The Polygraph Editorial Collective would therefore like to assemble a collection of essays that confront the direction “the party” and parties have taken since the large social and economic shifts of the 1950s, ’60s, and ’70s. We want to look at both the concept of the party and its relevance or lack of relevance in an increasingly globalized society. The party had liberatory aims at one point; have those evaporated or migrated elsewhere, or do they continue to have force within the party and within global politics? Is the party still a category with utopian potential or have parties been rendered into the propaganda wings of international capital? Whither party politics?

Possible topics for this issue include:
* politics without parties
* parties and capital
* the problematic of party affiliation and party identity
* parties and identity/”identity” politics
* alternatives to the party structure
* the concept of “party” in late capitalism
* the relationship of the party to the nation-state
* anti-governmental movements and organizations
* the rise of NGOs
* the left/right division
* parties and religion/religious parties
* movements vs. organizations
* parties/organizations and exclusion
* divisions and splits within parties
* parties and utopias

Polygraph welcomes work from a variety of different disciplines, including political theory, critical geography, cultural anthropology, political economy, political theology, and area studies. We also encourage the submission of a variety of formats and genres: i.e. field reports, surveys, interviews, photography, essays, etc.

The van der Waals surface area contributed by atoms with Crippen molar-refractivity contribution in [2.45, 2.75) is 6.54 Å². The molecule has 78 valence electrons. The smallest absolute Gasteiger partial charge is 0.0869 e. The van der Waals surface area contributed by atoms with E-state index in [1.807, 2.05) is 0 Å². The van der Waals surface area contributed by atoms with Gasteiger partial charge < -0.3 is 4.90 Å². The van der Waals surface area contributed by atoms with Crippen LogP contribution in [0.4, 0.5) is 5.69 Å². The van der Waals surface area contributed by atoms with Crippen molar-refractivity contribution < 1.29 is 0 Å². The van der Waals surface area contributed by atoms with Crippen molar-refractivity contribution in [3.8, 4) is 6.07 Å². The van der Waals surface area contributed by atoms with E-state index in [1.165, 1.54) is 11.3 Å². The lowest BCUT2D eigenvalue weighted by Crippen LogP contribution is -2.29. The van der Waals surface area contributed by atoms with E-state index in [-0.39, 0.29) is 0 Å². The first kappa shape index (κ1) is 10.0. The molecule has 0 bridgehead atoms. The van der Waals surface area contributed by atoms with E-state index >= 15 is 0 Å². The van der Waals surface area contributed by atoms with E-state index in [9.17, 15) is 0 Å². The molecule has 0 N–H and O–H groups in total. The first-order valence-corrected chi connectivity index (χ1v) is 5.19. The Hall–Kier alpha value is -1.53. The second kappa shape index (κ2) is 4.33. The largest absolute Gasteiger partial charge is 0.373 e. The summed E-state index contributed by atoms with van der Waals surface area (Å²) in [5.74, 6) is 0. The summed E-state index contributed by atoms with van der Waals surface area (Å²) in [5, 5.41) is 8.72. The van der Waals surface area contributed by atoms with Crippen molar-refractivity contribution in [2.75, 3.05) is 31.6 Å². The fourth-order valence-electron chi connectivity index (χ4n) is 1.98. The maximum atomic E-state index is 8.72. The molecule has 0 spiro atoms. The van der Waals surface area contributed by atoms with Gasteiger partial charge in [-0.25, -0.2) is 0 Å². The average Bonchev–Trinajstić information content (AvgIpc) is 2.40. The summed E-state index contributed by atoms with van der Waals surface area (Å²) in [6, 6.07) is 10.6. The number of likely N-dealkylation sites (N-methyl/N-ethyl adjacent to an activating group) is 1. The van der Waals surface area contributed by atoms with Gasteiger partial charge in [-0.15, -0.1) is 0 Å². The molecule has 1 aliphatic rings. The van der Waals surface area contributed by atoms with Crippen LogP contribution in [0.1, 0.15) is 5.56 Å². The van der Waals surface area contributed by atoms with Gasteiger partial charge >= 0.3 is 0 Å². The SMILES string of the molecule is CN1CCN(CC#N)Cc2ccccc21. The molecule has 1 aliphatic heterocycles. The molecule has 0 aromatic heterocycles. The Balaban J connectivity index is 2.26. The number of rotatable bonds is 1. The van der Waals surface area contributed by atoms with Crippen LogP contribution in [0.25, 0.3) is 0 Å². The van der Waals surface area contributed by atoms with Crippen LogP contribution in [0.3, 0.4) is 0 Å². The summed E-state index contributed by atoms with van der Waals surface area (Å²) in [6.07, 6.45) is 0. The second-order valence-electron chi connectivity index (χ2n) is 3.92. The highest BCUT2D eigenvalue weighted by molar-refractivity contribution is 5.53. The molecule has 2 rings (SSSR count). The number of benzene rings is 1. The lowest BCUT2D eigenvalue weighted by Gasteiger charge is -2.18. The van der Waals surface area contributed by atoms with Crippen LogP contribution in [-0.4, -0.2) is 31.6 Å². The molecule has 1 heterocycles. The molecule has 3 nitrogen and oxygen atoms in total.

December 31, 2009

Alexander Greenberg


Written by gerrycanavan

August 8, 2009 at 2:55 pm

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Elections officials, party leaders and voters are wondering what happened this Tuesday in the Last Frontier, where turnout was surprisingly low and two lawmakers who have been the focus of FBI corruption investigations appear to have been reelected despite polling suggesting they would be ousted.

I saw it from Alex Greenberg first, but now everyone is asking: WTFAlaska?

Written by gerrycanavan

November 7, 2008 at 6:40 pm

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About a month ago Alex Greenberg left a comment about RealClearPolitics that looks pretty prescient. Alex said:

Does it bother anyone that the number one web resource for poll data is also clearly partisan? The left needs, among other things, to start its own poll-summary site, so that people aren’t getting headlines geared to push people toward the right alongside their poll numbers.

Today comes a post at demonstrating that RCP is cherry picking polls to prop up McCain’s numbers:

You’ll see three polls [for Virginia] — SurveyUSA, Mason-Dixon, and ABC/Post — that were conducted at essentially the same time. The ABC/Post poll was in the field from the 18th to the 21st, Mason-Dixon from the 17th to the 22nd, and SurveyUSA from the 19th to the 21st. And yet, the Mason-Dixon and ABC/Post polls are included in its average whereas SurveyUSA is not. Guess which one had the strongest numbers for Obama?

A similar example from Minnesota. The Star-Tribune conducted polling from September 10th through September 12th; SurveyUSA conducted polling from September 10th to September 11th. The Star-Tribune poll, which shows a tie, is included; the SurveyUSA poll, which showed Obama ahead by 2, is not.

As long as we’re having fun with this, how about Alaska? Anchorage-based pollster Ivan Moore had released a poll in July, then showing just a 3-point race between McCain and Obama. We included it, included it, and RCP did not. But then last month, when the same firm released a fresh poll showing the profound effect that Sarah Palin had on the race (McCain +19), RCP decided they were a worthy pollster.

Or how about North Carolina Senate? RCP presently includes two weeks-old polls from SurveyUSA and Research 2000, whch had shown Elizabeth Dole with a solid lead in her race against Kay Hagan. But they didn’t bother to include more recent polls from Elon and Civitas, which show the race essentially tied.

Written by gerrycanavan

October 2, 2008 at 4:46 pm